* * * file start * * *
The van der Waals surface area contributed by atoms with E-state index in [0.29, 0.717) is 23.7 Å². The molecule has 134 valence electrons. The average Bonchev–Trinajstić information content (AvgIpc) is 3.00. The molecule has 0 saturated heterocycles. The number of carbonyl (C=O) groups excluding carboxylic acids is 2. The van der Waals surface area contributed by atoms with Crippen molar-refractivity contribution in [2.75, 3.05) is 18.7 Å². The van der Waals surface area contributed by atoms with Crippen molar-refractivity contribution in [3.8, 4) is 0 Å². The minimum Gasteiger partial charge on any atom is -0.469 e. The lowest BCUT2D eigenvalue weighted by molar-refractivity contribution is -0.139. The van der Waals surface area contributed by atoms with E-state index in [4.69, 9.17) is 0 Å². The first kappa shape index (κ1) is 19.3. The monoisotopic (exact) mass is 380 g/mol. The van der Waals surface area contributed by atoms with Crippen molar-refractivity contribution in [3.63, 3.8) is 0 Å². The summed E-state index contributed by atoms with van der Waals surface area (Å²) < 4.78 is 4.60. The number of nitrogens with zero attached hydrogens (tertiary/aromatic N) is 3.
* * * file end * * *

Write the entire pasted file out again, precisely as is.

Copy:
The van der Waals surface area contributed by atoms with E-state index in [0.29, 0.717) is 23.7 Å². The molecule has 134 valence electrons. The average Bonchev–Trinajstić information content (AvgIpc) is 3.00. The molecule has 0 saturated heterocycles. The number of carbonyl (C=O) groups excluding carboxylic acids is 2. The van der Waals surface area contributed by atoms with Crippen molar-refractivity contribution in [2.75, 3.05) is 18.7 Å². The van der Waals surface area contributed by atoms with Crippen molar-refractivity contribution in [3.8, 4) is 0 Å². The minimum Gasteiger partial charge on any atom is -0.469 e. The lowest BCUT2D eigenvalue weighted by molar-refractivity contribution is -0.139. The van der Waals surface area contributed by atoms with E-state index in [4.69, 9.17) is 0 Å². The first kappa shape index (κ1) is 19.3. The monoisotopic (exact) mass is 380 g/mol. The van der Waals surface area contributed by atoms with Crippen molar-refractivity contribution in [3.63, 3.8) is 0 Å². The summed E-state index contributed by atoms with van der Waals surface area (Å²) < 4.78 is 4.60. The number of nitrogens with zero attached hydrogens (tertiary/aromatic N) is 3.